Does your organisation have a moral purpose? If not, Alcoholics Anonymous (AA) has a lesson for you.
AA proposes 12 Traditions to regulate the group’s dynamic.Tradition 2 states “For our Group purpose there is but one ultimate authority — a loving G!d… ,” and proposes a uniquely humanist, secular idea of G!d.
The distinction between secular and humanist is important. Being “secular” is a peculiar, western idea. I am secular if I am unattached to a religious or spiritual tradition; I may or may not be a humanist.
Humanists are critical thinkers. They ask many questions, raise many doubts, value rational explanations, and seek to minimise bias. They learn also this: there is no need to seek a scientific basis for everything. Myth also explains phenomena. Morality is the phenomenon that concerns us here.
The essential myth of morality is simply this: why would anyone question that there is a cosmological analog to metabolism? Human thought, human action, relies on the basic chemical transformations our human metabolism controls. All animals think.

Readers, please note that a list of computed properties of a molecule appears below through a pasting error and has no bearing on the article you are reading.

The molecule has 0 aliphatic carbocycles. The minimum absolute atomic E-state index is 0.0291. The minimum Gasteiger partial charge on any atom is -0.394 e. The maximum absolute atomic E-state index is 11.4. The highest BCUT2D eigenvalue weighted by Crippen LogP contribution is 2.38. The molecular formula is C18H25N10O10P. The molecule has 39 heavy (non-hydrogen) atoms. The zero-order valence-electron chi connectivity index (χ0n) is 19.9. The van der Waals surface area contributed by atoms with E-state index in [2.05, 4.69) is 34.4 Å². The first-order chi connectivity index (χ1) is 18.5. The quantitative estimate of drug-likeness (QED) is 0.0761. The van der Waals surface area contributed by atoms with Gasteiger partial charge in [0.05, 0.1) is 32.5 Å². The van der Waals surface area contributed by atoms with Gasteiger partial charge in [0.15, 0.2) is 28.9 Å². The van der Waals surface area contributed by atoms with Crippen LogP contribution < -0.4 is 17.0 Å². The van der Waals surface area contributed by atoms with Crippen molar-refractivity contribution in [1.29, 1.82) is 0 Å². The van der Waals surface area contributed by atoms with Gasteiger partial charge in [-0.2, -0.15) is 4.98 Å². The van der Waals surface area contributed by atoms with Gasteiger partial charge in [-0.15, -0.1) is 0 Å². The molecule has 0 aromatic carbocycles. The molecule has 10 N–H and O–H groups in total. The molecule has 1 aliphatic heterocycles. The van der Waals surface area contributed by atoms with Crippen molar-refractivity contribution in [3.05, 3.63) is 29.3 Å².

Humans think distinctly. We draw conclusions from our thoughts. One such conclusion: rules are necessary when we meet in a group. These rules — “morality” — firmly define acceptable acts and the expectation that someone will behave to a specific standard.
Morality is a “social fact,” not a “social construct.” A social fact defines how social control over individuals occurs. A social construct is an idea established through cultural or social practice. Social facts and social constructs generally complement each other.
In other words? Human beings are designed to have these expectations. Expectations are unformed resentments: someone will always put social facts into conflict with social constructs by ignoring the standard. Ethics avoid (but do not eliminate) this problem.
Companies, organisations generally, are a collection of individuals, but so are cities, towns, and shopping centres. Morality matters in organisations: individuals are motivated to be moral. Are they?
No, I think not. This is an ancient an ideal, but not a truth. Ir is a well-known noble lie, a foundational myth used to explain the necessity of kindness. People are less motivated by kindness than by self-interest. Organisations are no different.
This is the first part of Hillel’s Riddle: If I am not for myself, who will be for me? (No one.) This is the second part: If I am for myself alone, where am I? (Alone.) Self-interest motivates morality.